Wouldn’t the stress level be reduced if our attention and concern were focused inwardly and on our relationship with our dog, rather than outwardly on the results as determined by the judge? Should your feeling of success be determined by someone else? Should your feeling of worth and happiness be decided by someone else? If your dog does not win the desired ribbon, do you love him less? Allowing outside sources determine your self-worth is physically, mentally and emotionally debilitating. Just show your dog to the best of your – and his – abilities, and know what you are doing is the right thing.

For many, this can be their coming of age. Moving past the drive for ribbons alone – without consideration of whether your dog deserves the win that day – could be considered maturity. A great friend of mine often says, “The judges will tell me if my dog is ready to win.”

Consider this quote from Great Expectations: “In a word, I was too cowardly to do what I knew to be right, as I had been too cowardly to avoid doing what I knew to be wrong. There was a long hard time when I kept far from me the remembrance of what I had thrown away when I was quite ignorant of its worth.”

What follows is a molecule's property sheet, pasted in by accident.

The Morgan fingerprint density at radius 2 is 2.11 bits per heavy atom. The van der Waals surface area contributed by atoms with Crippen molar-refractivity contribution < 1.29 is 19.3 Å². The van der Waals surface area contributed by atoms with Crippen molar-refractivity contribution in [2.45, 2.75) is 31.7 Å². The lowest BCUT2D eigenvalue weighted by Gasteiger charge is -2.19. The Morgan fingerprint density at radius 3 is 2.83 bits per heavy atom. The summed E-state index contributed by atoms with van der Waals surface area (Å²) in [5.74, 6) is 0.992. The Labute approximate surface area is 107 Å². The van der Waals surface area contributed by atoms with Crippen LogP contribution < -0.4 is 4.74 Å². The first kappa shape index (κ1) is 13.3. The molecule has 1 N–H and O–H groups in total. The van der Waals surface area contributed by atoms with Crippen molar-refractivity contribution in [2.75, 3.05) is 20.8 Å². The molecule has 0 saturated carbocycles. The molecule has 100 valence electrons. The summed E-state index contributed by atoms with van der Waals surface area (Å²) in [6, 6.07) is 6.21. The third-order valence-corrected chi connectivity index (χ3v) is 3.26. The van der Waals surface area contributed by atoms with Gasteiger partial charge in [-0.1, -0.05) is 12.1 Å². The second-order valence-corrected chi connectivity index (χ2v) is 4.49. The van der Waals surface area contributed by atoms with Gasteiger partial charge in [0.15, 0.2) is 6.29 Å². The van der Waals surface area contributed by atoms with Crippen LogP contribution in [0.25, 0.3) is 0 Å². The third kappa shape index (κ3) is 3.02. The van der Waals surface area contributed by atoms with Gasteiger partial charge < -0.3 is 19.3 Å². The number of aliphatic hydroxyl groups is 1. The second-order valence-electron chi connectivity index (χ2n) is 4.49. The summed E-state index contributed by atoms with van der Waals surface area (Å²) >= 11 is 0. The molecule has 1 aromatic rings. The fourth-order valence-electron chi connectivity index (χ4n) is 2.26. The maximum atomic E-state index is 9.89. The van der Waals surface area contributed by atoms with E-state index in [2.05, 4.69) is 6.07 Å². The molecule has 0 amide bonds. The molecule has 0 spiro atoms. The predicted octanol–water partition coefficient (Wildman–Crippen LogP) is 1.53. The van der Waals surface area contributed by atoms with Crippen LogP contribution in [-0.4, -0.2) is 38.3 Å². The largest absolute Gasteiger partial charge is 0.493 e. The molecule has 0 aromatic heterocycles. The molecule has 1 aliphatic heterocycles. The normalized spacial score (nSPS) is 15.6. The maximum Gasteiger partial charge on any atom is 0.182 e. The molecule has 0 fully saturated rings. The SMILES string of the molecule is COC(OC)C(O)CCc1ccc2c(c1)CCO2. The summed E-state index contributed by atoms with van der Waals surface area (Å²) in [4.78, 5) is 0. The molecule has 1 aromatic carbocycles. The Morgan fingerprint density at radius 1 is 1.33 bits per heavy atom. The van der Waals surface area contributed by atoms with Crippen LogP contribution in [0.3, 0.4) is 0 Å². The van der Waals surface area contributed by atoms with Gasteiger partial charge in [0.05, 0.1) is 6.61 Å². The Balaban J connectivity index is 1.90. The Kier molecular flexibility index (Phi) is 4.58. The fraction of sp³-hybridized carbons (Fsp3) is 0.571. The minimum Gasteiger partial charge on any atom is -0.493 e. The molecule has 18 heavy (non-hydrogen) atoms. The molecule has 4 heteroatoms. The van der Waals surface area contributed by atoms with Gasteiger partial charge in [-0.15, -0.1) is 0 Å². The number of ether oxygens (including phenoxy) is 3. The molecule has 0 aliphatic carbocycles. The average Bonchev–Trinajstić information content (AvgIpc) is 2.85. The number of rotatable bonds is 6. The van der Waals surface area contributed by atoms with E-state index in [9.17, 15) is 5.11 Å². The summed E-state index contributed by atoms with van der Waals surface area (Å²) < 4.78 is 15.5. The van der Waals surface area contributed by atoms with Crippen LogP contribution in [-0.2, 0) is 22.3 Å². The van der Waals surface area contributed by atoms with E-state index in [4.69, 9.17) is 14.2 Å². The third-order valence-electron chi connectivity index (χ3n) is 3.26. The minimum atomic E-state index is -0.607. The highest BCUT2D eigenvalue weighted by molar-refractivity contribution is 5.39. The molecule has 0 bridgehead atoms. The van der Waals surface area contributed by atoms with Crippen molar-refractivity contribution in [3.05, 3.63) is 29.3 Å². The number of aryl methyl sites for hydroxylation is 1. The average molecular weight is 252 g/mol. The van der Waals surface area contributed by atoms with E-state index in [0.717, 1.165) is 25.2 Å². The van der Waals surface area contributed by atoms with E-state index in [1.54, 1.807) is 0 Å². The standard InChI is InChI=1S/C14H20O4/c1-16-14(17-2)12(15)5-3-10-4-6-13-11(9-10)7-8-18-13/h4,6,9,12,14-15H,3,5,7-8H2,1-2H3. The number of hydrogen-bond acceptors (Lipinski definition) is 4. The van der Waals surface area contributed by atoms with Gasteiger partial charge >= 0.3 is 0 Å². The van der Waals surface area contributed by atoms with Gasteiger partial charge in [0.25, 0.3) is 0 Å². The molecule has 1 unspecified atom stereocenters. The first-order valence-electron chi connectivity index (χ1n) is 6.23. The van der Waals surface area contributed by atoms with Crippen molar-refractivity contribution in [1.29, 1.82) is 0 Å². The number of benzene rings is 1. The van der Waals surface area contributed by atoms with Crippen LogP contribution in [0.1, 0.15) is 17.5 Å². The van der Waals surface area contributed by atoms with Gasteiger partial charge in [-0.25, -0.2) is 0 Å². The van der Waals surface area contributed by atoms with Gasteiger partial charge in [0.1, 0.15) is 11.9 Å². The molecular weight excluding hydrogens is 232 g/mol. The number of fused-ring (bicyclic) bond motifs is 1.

So, what should our expectations be for ourselves when we show our dogs? First, we need to make sure that our dog is in good shape, clean and in condition – and has had some degree of training. By no means do I need a dog to act like a robot when I am judging, but a little bit of decorum is helpful for a judge to see your dog at his best.

Second, we should have a rough idea of how to show our dog. Again, perfection is not necessary, but the basics are desired and make it easier for the judge. For those breeds that require trimming, at least rudimentary adherence to what makes your dog look his best is certainly helpful. No … sculpting is not required and does not help. 

A judge friend of mine adds the following caveats: “Know the show site. (Does your dog show better outside or inside? Does he perform OK on mats?) Know the judge. (Preferences – does his history indicate he prefers one color over another, does he measure, is he a “movement judge”?) Know your dog. (Is the other dog truly better than yours? What are your dog’s strengths and weaknesses?) Knowing these things may lower your level of frustration. 

How about expectations for the judge to whom we show? I will not pretend that all judges are equal, and, hence, all wins are not equal. But there are some basics you should expect. The judge should display a good degree of understanding of your breed standard. He should also be easy on the dog and handler. (I cannot understand any judge who is nasty or annoyed to be there.)